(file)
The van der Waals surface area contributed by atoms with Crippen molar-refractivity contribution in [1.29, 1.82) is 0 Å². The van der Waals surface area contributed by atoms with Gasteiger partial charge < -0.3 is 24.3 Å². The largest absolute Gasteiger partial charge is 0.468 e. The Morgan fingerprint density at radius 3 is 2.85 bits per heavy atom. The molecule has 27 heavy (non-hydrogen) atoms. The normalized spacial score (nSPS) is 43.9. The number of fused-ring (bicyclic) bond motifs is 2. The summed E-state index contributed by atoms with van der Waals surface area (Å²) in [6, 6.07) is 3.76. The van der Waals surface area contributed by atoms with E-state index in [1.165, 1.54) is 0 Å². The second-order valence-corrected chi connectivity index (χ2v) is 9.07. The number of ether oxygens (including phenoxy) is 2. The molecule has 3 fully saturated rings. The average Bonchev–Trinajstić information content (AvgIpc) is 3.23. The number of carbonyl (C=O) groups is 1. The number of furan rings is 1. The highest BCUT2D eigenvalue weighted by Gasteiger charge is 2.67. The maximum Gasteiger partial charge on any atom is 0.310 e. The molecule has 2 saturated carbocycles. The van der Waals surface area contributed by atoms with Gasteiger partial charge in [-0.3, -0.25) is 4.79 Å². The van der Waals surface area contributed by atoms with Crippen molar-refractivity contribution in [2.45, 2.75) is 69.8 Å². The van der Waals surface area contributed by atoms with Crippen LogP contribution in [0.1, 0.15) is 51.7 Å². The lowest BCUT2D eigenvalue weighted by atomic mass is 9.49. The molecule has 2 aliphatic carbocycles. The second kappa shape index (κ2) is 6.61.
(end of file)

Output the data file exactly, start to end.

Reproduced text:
The van der Waals surface area contributed by atoms with Crippen molar-refractivity contribution in [1.29, 1.82) is 0 Å². The van der Waals surface area contributed by atoms with Gasteiger partial charge < -0.3 is 24.3 Å². The largest absolute Gasteiger partial charge is 0.468 e. The Morgan fingerprint density at radius 3 is 2.85 bits per heavy atom. The molecule has 27 heavy (non-hydrogen) atoms. The normalized spacial score (nSPS) is 43.9. The number of fused-ring (bicyclic) bond motifs is 2. The summed E-state index contributed by atoms with van der Waals surface area (Å²) in [6, 6.07) is 3.76. The van der Waals surface area contributed by atoms with E-state index in [1.165, 1.54) is 0 Å². The second-order valence-corrected chi connectivity index (χ2v) is 9.07. The number of ether oxygens (including phenoxy) is 2. The molecule has 3 fully saturated rings. The average Bonchev–Trinajstić information content (AvgIpc) is 3.23. The number of carbonyl (C=O) groups is 1. The number of furan rings is 1. The highest BCUT2D eigenvalue weighted by Gasteiger charge is 2.67. The maximum Gasteiger partial charge on any atom is 0.310 e. The molecule has 2 saturated carbocycles. The van der Waals surface area contributed by atoms with Gasteiger partial charge in [-0.3, -0.25) is 4.79 Å². The van der Waals surface area contributed by atoms with Crippen molar-refractivity contribution in [2.45, 2.75) is 69.8 Å². The van der Waals surface area contributed by atoms with Crippen LogP contribution in [0.1, 0.15) is 51.7 Å². The lowest BCUT2D eigenvalue weighted by atomic mass is 9.49. The molecule has 2 aliphatic carbocycles. The second kappa shape index (κ2) is 6.61.